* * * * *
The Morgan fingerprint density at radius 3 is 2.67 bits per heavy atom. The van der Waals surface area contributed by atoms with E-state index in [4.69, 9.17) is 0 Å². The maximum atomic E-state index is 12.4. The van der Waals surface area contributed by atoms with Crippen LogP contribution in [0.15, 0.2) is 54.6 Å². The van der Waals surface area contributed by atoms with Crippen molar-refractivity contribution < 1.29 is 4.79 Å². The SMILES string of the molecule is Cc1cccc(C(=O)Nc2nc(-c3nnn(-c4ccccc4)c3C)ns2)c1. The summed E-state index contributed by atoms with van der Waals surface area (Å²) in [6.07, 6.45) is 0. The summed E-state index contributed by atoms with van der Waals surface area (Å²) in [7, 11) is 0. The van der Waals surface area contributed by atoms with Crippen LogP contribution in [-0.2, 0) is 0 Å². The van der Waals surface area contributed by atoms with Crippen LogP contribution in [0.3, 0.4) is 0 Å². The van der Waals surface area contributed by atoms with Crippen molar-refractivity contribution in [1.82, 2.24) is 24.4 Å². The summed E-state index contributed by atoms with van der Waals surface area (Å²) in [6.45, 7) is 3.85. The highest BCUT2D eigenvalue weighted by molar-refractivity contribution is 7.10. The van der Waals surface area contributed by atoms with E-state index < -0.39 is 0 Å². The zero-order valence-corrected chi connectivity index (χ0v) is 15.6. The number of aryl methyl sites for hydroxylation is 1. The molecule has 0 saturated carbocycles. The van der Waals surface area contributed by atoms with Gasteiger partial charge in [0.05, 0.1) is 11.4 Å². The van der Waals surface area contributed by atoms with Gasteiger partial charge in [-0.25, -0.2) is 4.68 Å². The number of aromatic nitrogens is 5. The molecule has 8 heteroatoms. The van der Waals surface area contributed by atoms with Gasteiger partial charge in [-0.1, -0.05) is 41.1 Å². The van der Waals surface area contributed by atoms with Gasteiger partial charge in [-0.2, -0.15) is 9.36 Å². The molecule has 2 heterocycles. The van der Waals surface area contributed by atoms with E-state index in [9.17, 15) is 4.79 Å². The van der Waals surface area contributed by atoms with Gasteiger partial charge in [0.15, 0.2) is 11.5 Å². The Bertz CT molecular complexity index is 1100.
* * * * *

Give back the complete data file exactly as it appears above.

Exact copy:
The Morgan fingerprint density at radius 3 is 2.67 bits per heavy atom. The van der Waals surface area contributed by atoms with E-state index in [4.69, 9.17) is 0 Å². The maximum atomic E-state index is 12.4. The van der Waals surface area contributed by atoms with Crippen LogP contribution in [0.15, 0.2) is 54.6 Å². The van der Waals surface area contributed by atoms with Crippen molar-refractivity contribution < 1.29 is 4.79 Å². The SMILES string of the molecule is Cc1cccc(C(=O)Nc2nc(-c3nnn(-c4ccccc4)c3C)ns2)c1. The summed E-state index contributed by atoms with van der Waals surface area (Å²) in [6.07, 6.45) is 0. The summed E-state index contributed by atoms with van der Waals surface area (Å²) in [7, 11) is 0. The van der Waals surface area contributed by atoms with Crippen LogP contribution in [-0.2, 0) is 0 Å². The van der Waals surface area contributed by atoms with Crippen LogP contribution in [0.3, 0.4) is 0 Å². The van der Waals surface area contributed by atoms with Crippen molar-refractivity contribution in [1.82, 2.24) is 24.4 Å². The summed E-state index contributed by atoms with van der Waals surface area (Å²) in [6.45, 7) is 3.85. The highest BCUT2D eigenvalue weighted by molar-refractivity contribution is 7.10. The van der Waals surface area contributed by atoms with E-state index < -0.39 is 0 Å². The zero-order valence-corrected chi connectivity index (χ0v) is 15.6. The number of aryl methyl sites for hydroxylation is 1. The molecule has 0 saturated carbocycles. The van der Waals surface area contributed by atoms with Gasteiger partial charge in [0.05, 0.1) is 11.4 Å². The van der Waals surface area contributed by atoms with Gasteiger partial charge in [-0.25, -0.2) is 4.68 Å². The number of aromatic nitrogens is 5. The molecule has 8 heteroatoms. The van der Waals surface area contributed by atoms with Gasteiger partial charge in [-0.1, -0.05) is 41.1 Å². The van der Waals surface area contributed by atoms with Gasteiger partial charge in [-0.2, -0.15) is 9.36 Å². The molecule has 2 heterocycles. The van der Waals surface area contributed by atoms with E-state index in [9.17, 15) is 4.79 Å². The van der Waals surface area contributed by atoms with Gasteiger partial charge in [0.15, 0.2) is 11.5 Å². The Bertz CT molecular complexity index is 1100.